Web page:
A year ago today, I published The Journal of Best Practices, my memoir of learning how to be a better husband after my wife Kristen and I discovered that I fit the profile for Asperger’s. I thought it would be fun to check in on my best practices—those maxims which I’ve stumbled upon in my quest to master the methods of being a good partner—and over the next few months report on how I’m doing. After all, this happy marriage thing is shaping up to be a lifelong journey, and it’s always good to track progress.
My first best practice was kind of a doozie:
Best Practice Number One: Do all that you can to be worthy of her love.
Sobering was the moment in which I finally acknowledged that our marriage had fallen apart. More sobering still was the moment when I recognized that our marriage had failed largely because of me and my behaviors. Not entirely because of me, but I think it’s fair to say that I was doing most of the demolition. I wasn’t responsive to Kristen’s needs; I wasn’t supportive or respectful of her interests, time, or emotions; I didn’t even help around the house. I wasn’t a good partner. And despite the fact that I had allowed myself to become someone who wasn’t even remotely worthy of Kristen’s adoration, I found myself feeling surprised and even betrayed by her coldness and distance in the first years of our marriage. I don’t care if her friends flew in from around the country to be there, I would think to myself driving home with Kristen in awkward silence, that was an inexcusably sub-par wedding reception and we were better off leaving early. Why the hell is she so upset? She should be thanking me, and perhaps even caressing my upper arm in an affectionate manner, as is the norm for happily married couples.
Everything changed for the better when I finally understood that you have to continually earn your partner’s affection, and that you must be a worthy steward of their love. And to do that, you may have to unlearn some old behaviors, and commit to learning new ones.
For some people, this is a scary and unwelcome proposition. You mean I have to ADAPT?!?! I’ve met some people with Asperger’s who believe it is the world who must adapt to them, and that’s a perfectly valid worldview. There are men and women in relationships, not on the spectrum, who feel that they are to be accepted just as they are, that they shoulder no burden of change. “Take me or leave me.” Also valid. But I’ve learned that if you want to thrive in a relationship—and if you want your relationship to thrive—you’re going to have to give your best to that relationship. Again, this may likely involve learning some new behaviors—for both you and your partner.
I knew that my relationship with Kristen was more important to me than anything. I also knew that, despite years of baffling arguments, disappointment, and mounting resentment, Kristen was still with me; she loved me. That’s the kind of love that endures, the kind of love that can redeem a person. I wanted to be worthy of that love.
Admittedly, as goals go, “Do all that you can to be worthy of her love” is as vague as it gets. But that’s a good thing, because it means that the steps you can take to get there are practically infinite; to build a fulfilling partnership, you can start just about anywhere. I decided to commit to becoming her friend once again, since that’s where our relationship had begun. To my great joy, Kristen was totally on board.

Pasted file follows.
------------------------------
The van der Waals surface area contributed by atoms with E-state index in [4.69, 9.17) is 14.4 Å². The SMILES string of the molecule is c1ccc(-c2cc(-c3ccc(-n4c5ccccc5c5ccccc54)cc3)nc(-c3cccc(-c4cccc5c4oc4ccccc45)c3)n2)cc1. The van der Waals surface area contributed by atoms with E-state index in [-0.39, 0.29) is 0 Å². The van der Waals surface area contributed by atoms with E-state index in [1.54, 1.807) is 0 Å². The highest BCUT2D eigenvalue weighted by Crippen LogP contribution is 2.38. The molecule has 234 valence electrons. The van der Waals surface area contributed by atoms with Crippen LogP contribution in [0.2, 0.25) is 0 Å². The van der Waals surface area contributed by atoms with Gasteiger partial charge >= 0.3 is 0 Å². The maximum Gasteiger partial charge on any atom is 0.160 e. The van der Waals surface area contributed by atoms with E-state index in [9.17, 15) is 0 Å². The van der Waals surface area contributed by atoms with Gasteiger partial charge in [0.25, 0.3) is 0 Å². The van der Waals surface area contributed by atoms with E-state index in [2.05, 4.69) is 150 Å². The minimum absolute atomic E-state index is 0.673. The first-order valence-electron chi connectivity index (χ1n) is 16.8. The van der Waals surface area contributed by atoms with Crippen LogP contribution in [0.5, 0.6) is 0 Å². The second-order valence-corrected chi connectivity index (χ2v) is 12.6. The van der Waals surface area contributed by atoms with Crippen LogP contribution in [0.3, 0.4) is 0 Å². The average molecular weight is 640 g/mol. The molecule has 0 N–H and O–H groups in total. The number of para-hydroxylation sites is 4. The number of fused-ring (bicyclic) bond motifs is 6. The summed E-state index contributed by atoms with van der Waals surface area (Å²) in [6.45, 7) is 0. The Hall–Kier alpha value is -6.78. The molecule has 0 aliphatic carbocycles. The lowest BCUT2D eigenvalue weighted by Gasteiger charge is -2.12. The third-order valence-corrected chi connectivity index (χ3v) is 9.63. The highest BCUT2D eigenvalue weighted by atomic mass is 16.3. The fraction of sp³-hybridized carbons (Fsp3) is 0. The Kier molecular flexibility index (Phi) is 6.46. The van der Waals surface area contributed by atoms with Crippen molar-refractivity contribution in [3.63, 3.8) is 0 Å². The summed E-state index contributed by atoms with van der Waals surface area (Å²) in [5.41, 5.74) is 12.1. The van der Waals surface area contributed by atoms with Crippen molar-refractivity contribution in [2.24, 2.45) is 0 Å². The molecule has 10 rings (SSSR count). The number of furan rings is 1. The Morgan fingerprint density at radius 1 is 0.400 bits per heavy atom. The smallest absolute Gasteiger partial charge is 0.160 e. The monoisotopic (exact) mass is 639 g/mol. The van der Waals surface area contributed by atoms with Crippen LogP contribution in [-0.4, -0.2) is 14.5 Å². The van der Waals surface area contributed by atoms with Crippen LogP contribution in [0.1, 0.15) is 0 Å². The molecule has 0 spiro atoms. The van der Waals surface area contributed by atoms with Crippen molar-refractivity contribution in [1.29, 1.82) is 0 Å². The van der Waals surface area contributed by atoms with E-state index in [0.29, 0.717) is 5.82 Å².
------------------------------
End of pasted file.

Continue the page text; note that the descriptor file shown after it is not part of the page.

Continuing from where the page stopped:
Learning to be friends again involved learning better communication skills, understanding each other’s neurological culture (I’m Asperger’s, Kristen is so not), learning to anticipate each other’s needs, and remembering to be engaged and present when spending time with each other. It forced Kristen to consider adding structure to our family schedule, and it forced me to learn how to have fun at parties and even how to go with the flow.
Adapting for our relationship is a lot of hard work, but we’re committed to it, and our relationship is stronger, happier, and more fulfilling than we ever would have imagined as a result. And, remarkably, my life in general is so much easier with these new abilities. Our relationship is healthier, and so am I.
I’ve been asked if it’s right, or even possible, to change who you are to suit the needs of a relationship. The answer is no. You cannot, and should not, change who you are, fundamentally, just to please a partner. That’s not being true to yourself, and everyone will lose in the end. But doing all that you can to be a worthy partner is not about changing who you are. It’s about learning new behaviors that will allow you to grow as an individual. Your quirks and idiosyncrasies—your essential qualities of character—don’t vanish when you learn something new. If anything, learning how to be a better partner will help to ensure that you’ll always have someone with whom you can share these qualities.
As for whether it’s working? I’ve been up in our bedroom for a few hours now, composing this article. I would have been finished about fifteen minutes ago, but Kristen came in unexpectedly, plopped down beside me on the bed, and with smiling, affectionate eyes, asked me how I was doing. She didn’t need anything, wasn’t inquiring about how long it would take me to finish or what I might want to do for dinner. She was just thinking about me, she said, and wanted to see me for a second. We chatted for a while, then she gave me a kiss and headed back downstairs, singing a happy little song.
What can I say? We didn’t exactly assign specific metrics to this initiative, but I don’t know if I could imagine a more successful outcome.